Because I have many brush turkeys marauding in my neighbourhood, I always place an obelisk or some sort of protective frame over any plant that is put in. They seem magnetically attracted to anything new in the garden and they delight in digging up the plant as the scratch around in the freshly dug soil. Once the plant is established, it seems safe to remove the barrier. Some gardeners lay old, dry palm fronds on the ground in the borders as a deterrent, as it seems the turkeys don't like the feeling of walking on this material.
With my vegetables and herbs grown in pots, I often use a large wooden frame covered in gauze to place over a group of pots to deter flea beetles from my basil and mint, and white cabbage moths from any Brassica crops such as rocket, kale or watercress. This method only works for edibles that don't need insect pollination. Other exclusion ideas include making guards to place over young seedlings by cutting off the top and bottom of a plastic soft drink or milk bottle and placing this over the plant. The top can be covered with soft mesh and held in place with an elastic band for extra protection. Snails can also be deterred from attacking plants by creating a barrier of crushed eggshells or wood ash. Thin adhesive copper tape can also be stuck around the sides of a pot as snails won't cross this material.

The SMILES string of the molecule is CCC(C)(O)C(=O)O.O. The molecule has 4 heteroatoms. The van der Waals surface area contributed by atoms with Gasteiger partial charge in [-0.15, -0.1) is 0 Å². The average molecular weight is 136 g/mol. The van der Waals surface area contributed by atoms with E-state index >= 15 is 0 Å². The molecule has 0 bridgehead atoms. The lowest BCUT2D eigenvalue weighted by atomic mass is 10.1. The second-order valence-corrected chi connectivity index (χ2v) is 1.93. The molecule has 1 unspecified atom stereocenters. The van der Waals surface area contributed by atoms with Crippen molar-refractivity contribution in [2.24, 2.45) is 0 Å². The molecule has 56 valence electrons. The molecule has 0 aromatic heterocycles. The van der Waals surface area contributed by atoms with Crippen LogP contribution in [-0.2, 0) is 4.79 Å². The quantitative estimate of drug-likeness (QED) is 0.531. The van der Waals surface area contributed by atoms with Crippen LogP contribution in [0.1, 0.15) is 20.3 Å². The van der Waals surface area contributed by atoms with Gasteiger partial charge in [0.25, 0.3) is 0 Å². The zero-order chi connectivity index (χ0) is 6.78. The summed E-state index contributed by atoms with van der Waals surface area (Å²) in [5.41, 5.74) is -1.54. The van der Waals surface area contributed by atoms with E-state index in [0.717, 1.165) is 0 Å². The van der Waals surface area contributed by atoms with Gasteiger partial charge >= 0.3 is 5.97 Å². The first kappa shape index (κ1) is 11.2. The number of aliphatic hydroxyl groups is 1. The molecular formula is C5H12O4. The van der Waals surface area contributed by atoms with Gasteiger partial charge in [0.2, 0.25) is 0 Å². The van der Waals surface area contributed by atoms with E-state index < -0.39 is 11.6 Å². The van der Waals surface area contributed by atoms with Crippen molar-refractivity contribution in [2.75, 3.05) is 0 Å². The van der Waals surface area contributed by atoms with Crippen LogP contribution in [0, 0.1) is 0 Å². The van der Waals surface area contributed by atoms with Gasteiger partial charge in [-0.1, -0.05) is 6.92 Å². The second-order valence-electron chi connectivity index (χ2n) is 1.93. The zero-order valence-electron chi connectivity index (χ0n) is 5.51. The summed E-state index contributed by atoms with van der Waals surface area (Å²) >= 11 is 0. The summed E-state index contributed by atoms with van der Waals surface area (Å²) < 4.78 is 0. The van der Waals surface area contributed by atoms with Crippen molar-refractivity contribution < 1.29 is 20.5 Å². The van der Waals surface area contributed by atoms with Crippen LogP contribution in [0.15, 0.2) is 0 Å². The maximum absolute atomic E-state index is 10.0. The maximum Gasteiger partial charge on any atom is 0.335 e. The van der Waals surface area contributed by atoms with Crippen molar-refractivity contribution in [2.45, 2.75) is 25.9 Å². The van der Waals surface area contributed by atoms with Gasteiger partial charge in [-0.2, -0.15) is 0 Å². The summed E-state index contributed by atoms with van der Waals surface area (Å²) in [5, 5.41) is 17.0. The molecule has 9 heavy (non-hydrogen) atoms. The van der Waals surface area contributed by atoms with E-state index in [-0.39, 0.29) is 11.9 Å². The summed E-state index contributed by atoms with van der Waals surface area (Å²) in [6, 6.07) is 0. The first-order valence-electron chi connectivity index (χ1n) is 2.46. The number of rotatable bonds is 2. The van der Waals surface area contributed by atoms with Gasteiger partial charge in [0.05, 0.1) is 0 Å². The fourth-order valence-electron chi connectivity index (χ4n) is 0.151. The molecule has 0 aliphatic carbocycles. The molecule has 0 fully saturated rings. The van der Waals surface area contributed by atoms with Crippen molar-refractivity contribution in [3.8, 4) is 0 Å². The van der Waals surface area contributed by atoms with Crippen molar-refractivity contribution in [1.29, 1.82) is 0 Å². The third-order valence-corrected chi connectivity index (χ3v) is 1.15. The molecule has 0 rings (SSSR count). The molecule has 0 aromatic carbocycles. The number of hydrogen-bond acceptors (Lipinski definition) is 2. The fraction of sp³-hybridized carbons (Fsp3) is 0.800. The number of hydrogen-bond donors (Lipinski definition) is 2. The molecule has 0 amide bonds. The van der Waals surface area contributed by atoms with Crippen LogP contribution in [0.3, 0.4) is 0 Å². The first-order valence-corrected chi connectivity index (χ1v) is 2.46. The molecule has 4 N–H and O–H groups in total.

Insect psychology is an intriguing form of pest control. The method I am currently trying is the use of faux cabbage moth decoys to keep these wretches from laying eggs on my plants. There seems to be a plague of them at the moment and they are seemingly interested in all plants in my garden, not just the Brassica family! Apparently, these insects are territorial so if they see a moth already on a plant, they won't approach. I have made some decoys from white ribbon and attached them to a wooden skewer, and it seems to be possibly working! I have also ordered some more realistic ones that bob about on a spring which I plan to dot around in my garden. Other techniques to trick insects include the use of a pheromone in an adhesive trap to lure male citrus leaf miners to a sticky demise and thus reduce the overall population of the pest; and placing a saucer of beer at ground level to exploit slugs' and snails' love of a tipple, where they drown quite happily.